It’s a fundamental question that gets little air time: What is the purpose of government?
Can you remember the last time a politician addressed this question? No, politicians of all stripes and levels of government tackle things issue by issue – which is fine. But I want to know the underlying philosophy that informs their decisions. I’m not dogmatic – it can be a loose set of principles usually applied, not a hard set of rules that always trump all other considerations. But still: What does Joe MP, MLA, Councilor think government is supposed to do?
Let’s use a specific example: the proposed Amherst Sportsplex (http://www.cumberlandnewsnow.com/Sports/2012-10-01/article-3088230/Sportsplex-takes-another-step-forward/1)
It’s important to state from the start that most issues, including this one, involve shades of grey, not black and white. Just because a person comes out supporting one side of an issue doesn’t mean they think the other side has no merit. But decisions must be made.
First, a sportsplex made with private donations would be a welcome addition to Amherst. I suspect, though, public dollars will need to enter the picture at some point if this facility is ever to see ground broken.
Is this a project that should receive large amounts of public dollars?
I say no.
There are arguments – good arguments – supporting public investment in recreational infrastructure. A town with more facilities is more attractive to potential newcomers. Money spent on recreation may be money saved on healthcare. And Amherst could use more recreational options, right?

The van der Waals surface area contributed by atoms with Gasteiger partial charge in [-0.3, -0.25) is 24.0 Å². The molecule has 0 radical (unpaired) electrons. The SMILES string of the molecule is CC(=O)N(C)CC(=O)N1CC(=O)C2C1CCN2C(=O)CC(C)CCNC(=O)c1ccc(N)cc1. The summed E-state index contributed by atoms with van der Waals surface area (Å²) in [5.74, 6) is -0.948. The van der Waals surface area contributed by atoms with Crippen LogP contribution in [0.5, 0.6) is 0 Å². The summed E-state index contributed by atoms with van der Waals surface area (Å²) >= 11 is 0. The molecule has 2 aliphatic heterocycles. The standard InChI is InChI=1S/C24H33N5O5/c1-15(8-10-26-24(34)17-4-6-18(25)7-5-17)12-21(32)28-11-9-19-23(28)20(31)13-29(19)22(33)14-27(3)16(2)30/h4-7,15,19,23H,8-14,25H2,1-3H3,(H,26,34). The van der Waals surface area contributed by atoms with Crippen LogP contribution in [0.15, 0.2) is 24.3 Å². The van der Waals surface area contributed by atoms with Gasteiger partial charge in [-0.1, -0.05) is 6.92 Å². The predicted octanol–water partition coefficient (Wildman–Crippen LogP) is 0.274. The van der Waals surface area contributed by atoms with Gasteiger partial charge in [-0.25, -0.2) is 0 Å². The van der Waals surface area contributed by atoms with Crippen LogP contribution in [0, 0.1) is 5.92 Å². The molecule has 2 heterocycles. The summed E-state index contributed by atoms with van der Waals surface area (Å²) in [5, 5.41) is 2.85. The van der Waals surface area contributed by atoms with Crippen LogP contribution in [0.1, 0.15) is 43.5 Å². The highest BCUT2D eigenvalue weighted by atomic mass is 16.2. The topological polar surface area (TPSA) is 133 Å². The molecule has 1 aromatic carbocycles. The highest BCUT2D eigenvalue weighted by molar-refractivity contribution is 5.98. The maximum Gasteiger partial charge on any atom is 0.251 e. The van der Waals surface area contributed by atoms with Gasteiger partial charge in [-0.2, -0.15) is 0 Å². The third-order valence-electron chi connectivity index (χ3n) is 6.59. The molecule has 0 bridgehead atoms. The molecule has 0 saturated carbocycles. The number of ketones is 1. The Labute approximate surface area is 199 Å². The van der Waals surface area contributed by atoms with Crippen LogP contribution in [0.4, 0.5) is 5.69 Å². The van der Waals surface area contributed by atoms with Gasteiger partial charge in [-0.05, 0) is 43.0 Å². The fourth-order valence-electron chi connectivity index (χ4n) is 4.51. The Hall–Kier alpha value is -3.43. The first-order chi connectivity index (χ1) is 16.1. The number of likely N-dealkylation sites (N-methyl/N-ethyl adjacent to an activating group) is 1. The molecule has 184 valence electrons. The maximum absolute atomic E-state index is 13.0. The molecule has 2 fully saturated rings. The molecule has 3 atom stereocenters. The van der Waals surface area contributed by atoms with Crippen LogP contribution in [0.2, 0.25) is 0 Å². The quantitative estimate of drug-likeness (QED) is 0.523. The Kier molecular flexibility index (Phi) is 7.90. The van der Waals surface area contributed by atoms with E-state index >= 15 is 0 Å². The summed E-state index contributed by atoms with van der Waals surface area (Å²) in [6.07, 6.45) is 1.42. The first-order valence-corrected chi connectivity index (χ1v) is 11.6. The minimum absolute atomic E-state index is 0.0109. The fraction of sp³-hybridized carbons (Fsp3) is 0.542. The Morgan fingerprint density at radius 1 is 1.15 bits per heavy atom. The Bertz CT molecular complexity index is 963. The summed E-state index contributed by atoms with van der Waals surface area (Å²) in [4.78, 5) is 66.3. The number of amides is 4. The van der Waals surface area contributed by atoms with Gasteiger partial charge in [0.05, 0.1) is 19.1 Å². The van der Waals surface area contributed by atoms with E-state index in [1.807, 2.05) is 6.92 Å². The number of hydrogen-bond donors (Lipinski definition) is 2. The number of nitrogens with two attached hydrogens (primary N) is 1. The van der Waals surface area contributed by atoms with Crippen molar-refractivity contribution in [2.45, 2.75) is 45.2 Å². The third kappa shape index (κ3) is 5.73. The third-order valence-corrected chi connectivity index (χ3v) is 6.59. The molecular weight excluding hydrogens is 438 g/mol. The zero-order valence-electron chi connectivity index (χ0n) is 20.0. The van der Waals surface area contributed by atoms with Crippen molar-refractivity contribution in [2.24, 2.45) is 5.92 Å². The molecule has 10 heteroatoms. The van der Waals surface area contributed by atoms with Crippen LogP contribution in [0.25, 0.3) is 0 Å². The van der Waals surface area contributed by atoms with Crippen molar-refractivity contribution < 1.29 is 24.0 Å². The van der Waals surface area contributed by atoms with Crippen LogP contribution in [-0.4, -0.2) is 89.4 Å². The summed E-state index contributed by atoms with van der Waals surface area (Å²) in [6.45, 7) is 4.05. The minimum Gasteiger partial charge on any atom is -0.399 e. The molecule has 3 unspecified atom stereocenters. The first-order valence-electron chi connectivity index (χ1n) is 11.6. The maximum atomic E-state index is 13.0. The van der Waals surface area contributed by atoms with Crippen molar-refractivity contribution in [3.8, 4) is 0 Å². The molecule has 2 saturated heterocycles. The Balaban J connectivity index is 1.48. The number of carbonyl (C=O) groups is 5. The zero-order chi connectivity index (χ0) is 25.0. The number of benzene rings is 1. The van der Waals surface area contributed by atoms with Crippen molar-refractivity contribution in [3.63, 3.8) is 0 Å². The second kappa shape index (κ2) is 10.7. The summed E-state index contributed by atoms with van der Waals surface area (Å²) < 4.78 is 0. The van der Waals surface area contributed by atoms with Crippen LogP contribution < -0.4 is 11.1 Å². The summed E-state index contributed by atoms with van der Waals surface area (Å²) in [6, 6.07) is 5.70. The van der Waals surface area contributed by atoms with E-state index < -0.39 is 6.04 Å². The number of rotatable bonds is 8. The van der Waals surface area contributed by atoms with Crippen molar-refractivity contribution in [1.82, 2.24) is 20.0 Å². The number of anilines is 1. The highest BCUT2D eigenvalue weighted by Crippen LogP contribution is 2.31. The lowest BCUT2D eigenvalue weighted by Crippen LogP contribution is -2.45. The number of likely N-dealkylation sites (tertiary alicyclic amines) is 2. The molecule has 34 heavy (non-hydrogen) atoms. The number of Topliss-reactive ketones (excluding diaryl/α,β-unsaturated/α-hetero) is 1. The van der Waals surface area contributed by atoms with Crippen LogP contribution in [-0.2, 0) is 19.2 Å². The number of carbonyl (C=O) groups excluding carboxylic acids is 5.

But let’s return to what government is for. I don’t believe government’s purpose is to create an ideal society. That’s up to individuals and willing groups of individuals. Government should generally restrict itself (there will be exceptions, of course) to what is necessary: baseline common goods a large majority of the public require, or a small minority require (not just want) and have no way of supplying themselves.
Society building should not be the role of government. I have artistic interests – the arts are very important to me – but I don’t feel government’s role is supporting arts projects in the vast majority of cases, for example.
Whether or not I think the sportsplex is a good project isn’t the point. The point is whether I’m justified taking money (in the form of taxes) to pay for it from someone who doesn’t think it’s a worthwhile project. My answer’s no.
We have become spoiled – every one of us, including me. We see the grim long-term economic forecasts, how this entitlement and that payout is unsustainable, yet we still want government to pay for “our” project, because “our” project is the exception.
It doesn’t work. Because every person has their own priorities, and if we attempt to meet even a quarter of those priorities, we’ll be bankrupt.
A sportsplex would be wonderful. A dedicated group of individuals should raise the money to build it. But the government’s contribution should be small.